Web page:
Induced polarisation data comes embedded with resistivity in AEM exploration but is often discarded as too troublesome to interpret
That needn’t be the case. You could be throwing away information that might provide extra confirmation for your decisions at little additional cost.
Airborne electromagnetic (AEM) surveys are invaluable insight tools for the mining industry. It’s long been known that induced polarisation (IP) effects can impact the quality of resistivity data, and historically IP has been primarily classed as a problem – this element of data confusion has only increased as instrumentation has become more sensitive.
In some instances, the way IP distorts recovered transients may be obvious, but its influence can be harder to define in others. So the industry has traditionally shunned it for the safer and more traditional option of resistivity alone.
But what if IP wasn’t an irritation but an advantage? What if a deeper dive into those effects produced a parallel set of valuable data that could reinforce your resistivity findings rather than undermine them?
Researching the value IP can offer
During his Ph.D., geophysicist Marco Antonio Couto Jr was part of a multi-university research project probing the potential value of IP data and developing a thesis supporting the case for its rehabilitation in airborne surveying. He used Seequent products such as Oasis montaj and AGS Workbench to aid the research and establish a direction for mining companies to leverage their IP data. Marco’s thesis was developed at the University of São Paulo (USP) – Brazil, in partnership with Aarhus University (AU) in Denmark, while working as a researcher in the Geological Survey of Brazil (SGB-CPRM), using their data. The thesis was supervised by Prof. Jorge Luís Porsani (USP) and co-supervised by Prof. Esben Auken (AU).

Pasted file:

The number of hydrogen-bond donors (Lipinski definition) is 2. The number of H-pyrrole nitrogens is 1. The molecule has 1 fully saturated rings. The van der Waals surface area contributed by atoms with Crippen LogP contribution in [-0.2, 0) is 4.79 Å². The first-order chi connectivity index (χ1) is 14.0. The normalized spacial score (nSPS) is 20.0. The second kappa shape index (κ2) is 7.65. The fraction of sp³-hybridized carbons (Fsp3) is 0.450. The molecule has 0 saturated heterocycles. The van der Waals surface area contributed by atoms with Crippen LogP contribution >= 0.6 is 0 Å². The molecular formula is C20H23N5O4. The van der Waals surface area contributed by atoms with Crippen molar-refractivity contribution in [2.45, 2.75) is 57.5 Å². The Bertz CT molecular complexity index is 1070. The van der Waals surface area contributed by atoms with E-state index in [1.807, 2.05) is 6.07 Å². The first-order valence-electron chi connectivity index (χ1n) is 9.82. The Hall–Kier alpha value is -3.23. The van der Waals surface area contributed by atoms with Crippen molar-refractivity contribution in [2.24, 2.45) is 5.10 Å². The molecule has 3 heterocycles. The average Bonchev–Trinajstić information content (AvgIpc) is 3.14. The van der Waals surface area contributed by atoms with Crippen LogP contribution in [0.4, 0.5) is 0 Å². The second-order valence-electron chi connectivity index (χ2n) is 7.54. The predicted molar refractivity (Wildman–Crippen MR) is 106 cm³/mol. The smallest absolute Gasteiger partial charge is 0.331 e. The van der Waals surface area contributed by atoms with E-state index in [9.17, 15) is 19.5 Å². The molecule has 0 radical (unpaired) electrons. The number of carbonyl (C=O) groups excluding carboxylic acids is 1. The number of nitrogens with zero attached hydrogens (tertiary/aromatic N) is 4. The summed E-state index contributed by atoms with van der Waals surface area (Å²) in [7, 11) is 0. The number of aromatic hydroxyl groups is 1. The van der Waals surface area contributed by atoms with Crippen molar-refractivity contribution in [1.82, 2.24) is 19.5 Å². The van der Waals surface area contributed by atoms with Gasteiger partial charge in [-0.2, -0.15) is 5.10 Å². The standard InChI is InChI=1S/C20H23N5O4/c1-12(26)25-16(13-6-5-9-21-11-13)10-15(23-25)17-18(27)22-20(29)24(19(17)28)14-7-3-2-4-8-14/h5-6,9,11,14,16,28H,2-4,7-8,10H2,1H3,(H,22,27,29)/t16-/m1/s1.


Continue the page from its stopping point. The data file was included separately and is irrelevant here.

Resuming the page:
“In the past, IP has been considered too noisy and difficult a data set to work with,” explains Marco, admitting that sometimes its effects, “are just too weird,” for teams to deal with.
“But when you think about it, you have two sets of physical data, with two physical properties, from one survey – the resistivity and the polarisation. You’ve paid for it, and these surveys can be costly, so why throw it away if you could find a way to extract value?”
How three gold mines sprang into a clearer view
The project tested potential airborne IP tools, algorithms, and hypotheses on data from the gold-bearing region of Quadrilátero Ferrífero, MG, Brazil. The team inverted data from an AeroTEMHD survey affected by IP using the airborne TEM-IP extension for AGS Workbench and then imported the inversion models into Oasis montaj to compare it to the gravity and magnetic models, increasing confidence when presenting results for three areas.
The study focused on recovering the IP parameters and correlating their magnitude to geology. In mineral exploration, the chargeability information helps identify mineralised zones, often associated with metallic sulphide dissemination.
Without plunging into the technical depths of the research – some of which is still to be released in full – the overall findings were that including IP data effectively tightened explorers’ grasp on and understanding of an area. It helped remove anomalies that resistivity alone couldn’t resolve, render artefacts more clearly, reduce data misfits and produce results that were a better and more confident match to the area’s geology.
“It can change your entire understanding of the structure and geology of a mine,” explained Marco. “So, for example, you might have a resistor that couldn’t be explained geologically. It might appear as an artefact based only on resistivity, but with the addition of IP, you have a better image of the graphite schist, which results in a much better understanding of the structure of the graphite layer.”
The study concluded that ‘the modelling of AEMIP had demonstrated the achievement of more reliable resistivity models compared to the ordinary resistivity only inversions. In the context of mineral exploration, the integration of AEMIP data with magnetic surveys could be useful to solve ambiguities in geophysical models.’
In short, says Marco: “more detail means less risk. And you’re already paying for it, so why not use it.”
What the future holds
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